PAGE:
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Tue Sep 29 12:43:22 CEST 2009

Stream combinators continued

So, starting from the primitive delay combinator Z : s -> s, which
takes a stream and maps it to the stream with one operation shifted,
we need algebraic laws such as:

   (map fn s (Z s))  =  (loop_1_Z fn s)
   (map fn (Z s) s)  =  (loop_Z_1 fn s)

Where `map' is an element-wise morphism, or fn : e -> e, and `loop'
has threaded state.

The objective is to find an abstract way to characterize the functions
`loop_1_Z' and `loop_Z_1' so the rewrite rules work in both
directions.  This depends on the representation of streams (which will
ulimately be machine memory arrays).  Let's start with:

   ((map fn) (I s) (Z s))  =  ((loop fn I Z) s)
   ((map fn) (Z s) (I s))  =  ((loop fn Z I) s)

The objective is to start with a LHS representation in terms of
combination of streams, and turn it into a single iteration over a
number of primitive streams.  This is essentially loop merging.

Later we need to give up the functional notation early and use
data-flow variables: each expression contains a number of inputs and
outputs.  For now expressions are simpler.

The rule above needs a more general composite transformation rule that
can merge two loops.  Essentially what one wants is algebraic rules
that relate stream and function operators.

Let's use the following notation:

s : [e]           [.] stream type constructor
f : e^n -> e^m    elementary function
S : s^n -> s^m    stream transformation
F : f -> S        elementary function transformation


   ((F1 fn) (S1 s)) = ((F2 fn) s)
    +-----+ +----+     +-----+
       S       s          S

Laws are needed that have S1 in terms of an F, like:

   ((F1 f1) ((F2 f2) s)) = ((F3 f1 f2) s)


What I can gather from this is that:

  1. types are important to make this managable.  It might be wise to
     put this in a categorical framework to map out the territory.

  2. the rest seems pretty straightforward derivation of theorems that
     proove equalities.


Let's try this with the important players:

  + * : e^2 -> e
  -   : e -> e
  I,Z : s -> s

What's next is a syntax and semantics for `loop' parameterized by the
elementary operators Z^n, n>=0 with I = Z^0.

TODO: build loop on some substrate of streams of elements (i.e. a
circular vector of exact numbers, to make verification of
transformation rules simple.)

Got loop.ss test skeleton.  The first thing I notice is that I need an
abstraction for threading delayed values:  It's not so simple to do
this with unary fold.  Does for/fold allow for multiple values?  Yes.

OK, I have the first TX test working:

(quickcheck
 (lambda (s) (map + (I s) (Z s)))
 (lambda (s) (loop_I_Z + s))
 1 10)

Next is to find a way to generate loop_I_Z from a specification (I Z).
This should generate pre/loop/post code (which is the most annoying
part doing manually).

Another thing: if there is no output dependency (i.e. IIR filters), it
is possible to run loops with delays backwards.  This is necessary for
making operations parallel.  Take this as a hint that the best
description probably takes direction simply as a parameter.  The real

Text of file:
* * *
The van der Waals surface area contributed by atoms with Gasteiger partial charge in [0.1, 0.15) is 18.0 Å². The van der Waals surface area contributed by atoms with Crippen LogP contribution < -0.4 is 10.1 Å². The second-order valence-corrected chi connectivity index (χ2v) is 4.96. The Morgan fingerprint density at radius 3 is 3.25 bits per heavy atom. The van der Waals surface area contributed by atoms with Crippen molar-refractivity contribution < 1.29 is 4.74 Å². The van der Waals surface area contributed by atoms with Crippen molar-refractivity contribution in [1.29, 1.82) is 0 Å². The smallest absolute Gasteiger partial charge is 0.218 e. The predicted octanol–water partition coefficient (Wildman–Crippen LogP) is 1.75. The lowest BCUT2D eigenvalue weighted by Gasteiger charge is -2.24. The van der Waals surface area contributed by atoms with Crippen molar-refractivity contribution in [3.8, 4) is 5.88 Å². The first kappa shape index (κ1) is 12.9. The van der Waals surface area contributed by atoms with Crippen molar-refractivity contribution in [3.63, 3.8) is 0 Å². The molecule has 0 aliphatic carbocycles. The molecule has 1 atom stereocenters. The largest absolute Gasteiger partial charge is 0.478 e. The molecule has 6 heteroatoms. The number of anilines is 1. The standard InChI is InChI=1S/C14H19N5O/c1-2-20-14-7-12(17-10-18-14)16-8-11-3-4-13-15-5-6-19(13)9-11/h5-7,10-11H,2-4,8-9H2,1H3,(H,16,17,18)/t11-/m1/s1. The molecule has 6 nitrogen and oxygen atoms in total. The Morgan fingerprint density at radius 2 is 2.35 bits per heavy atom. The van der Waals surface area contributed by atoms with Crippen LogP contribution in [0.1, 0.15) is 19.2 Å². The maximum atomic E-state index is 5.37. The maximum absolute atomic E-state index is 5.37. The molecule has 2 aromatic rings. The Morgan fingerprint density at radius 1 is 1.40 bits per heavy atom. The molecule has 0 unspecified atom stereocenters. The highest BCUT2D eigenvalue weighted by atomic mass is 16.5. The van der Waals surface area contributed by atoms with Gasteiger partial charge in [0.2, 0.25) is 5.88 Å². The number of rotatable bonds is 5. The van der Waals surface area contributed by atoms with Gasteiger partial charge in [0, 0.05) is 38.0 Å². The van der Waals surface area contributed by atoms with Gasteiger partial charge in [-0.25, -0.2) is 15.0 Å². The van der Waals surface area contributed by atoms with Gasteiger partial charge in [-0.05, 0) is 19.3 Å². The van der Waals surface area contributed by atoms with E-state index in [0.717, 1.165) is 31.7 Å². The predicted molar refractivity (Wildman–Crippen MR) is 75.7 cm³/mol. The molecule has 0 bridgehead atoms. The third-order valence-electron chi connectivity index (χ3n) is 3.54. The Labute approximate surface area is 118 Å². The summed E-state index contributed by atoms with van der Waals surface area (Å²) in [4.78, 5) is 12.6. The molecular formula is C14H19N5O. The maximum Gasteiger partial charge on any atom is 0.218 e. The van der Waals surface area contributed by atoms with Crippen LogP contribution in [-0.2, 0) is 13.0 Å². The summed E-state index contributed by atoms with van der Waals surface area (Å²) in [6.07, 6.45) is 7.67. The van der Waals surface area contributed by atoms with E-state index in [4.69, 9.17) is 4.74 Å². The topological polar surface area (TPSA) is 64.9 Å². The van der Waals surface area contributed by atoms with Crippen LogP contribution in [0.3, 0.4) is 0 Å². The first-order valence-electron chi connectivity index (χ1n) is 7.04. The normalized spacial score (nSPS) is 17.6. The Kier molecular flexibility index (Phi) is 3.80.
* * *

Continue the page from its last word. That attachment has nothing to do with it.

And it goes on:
deal is this: in the end, there is an inner loop that accesses a mask
over the data.  Find a way to describe this on a higher level.

In order to properly represent loops it might be best to adhere to a
representation that uses arrays and indices directly.  The problem
here is that references are pure, but of course assignments are not.
Let's move to single-assignment vectors (this way coverage can be
tested).

In short: separate abstract formula manipulation from implementation
(single-assignment vectors).

Functional vs. dataflow.  An interesting property is that it is
difficult to talk about vector operations without allowing (single)
assignment: iteration loops seem to scream for explicit mention of the
storage/send of outputs.  Wait.. Maybe a read/write formulation would
work better?  I.e. delimited continuations etc..

Q: can these transformations be expressed easier in terms of delimited
continuations?

Q: Essentially, memory already behaves as a stream (very clear in DSP:
using DMA from DRAM to SRAM to feed a processor..).  Maybe I should
reformulate loops as combinations of IO + coef + state + loop?

Q: What about seeing code as a description of a circuit and then
re-interpreting as loops (operational semantics?)

I.e. a 3-tap fir filter is a description of a network that connects
adders and multipliers from an input stream to an output stream.
Combinators essentially duplicate a basic pattern to a global one.
Looking at it this way (pure functional kernels) it might be simpler
to derive loops and pre/post code by reducing the pure kernels by
combining them with a traversal strategy.

That's really the essence, right?  Declarative dataflow.  What is
declared?  The _structure_ of the computational network, _not_ the map
to a serial machine.

I.e. instead of thinking about delay lines, think of a little more
highlevel concept of spans: transform loop bodies, such that the final
loop construction takes the form of a universal pre/loop/post
combination that takes a description of the span as input.

Some remarks:

   - using a limited set of core operations, issues of associativity
     and commutativity could be left until later (when discovering
     ILP).

   - the remaining problem is the conversion of an input specification
     to a (memoized) data flow program.  in order to have things map
     easily to serial C, the memoized form uses `let*' terminating in
     a `values' form that produces the output.

Let's try this.  The effect of 'z' needs to be pushed through to an
input variable, to be mined later to determine the signature of the
function.




[1] http://citeseerx.ist.psu.edu/viewdoc/download?doi=10.1.1.68.5409&rep=rep1&type=pdf
[2] http://eprints.kfupm.edu.sa/45250/1/45250.pdf



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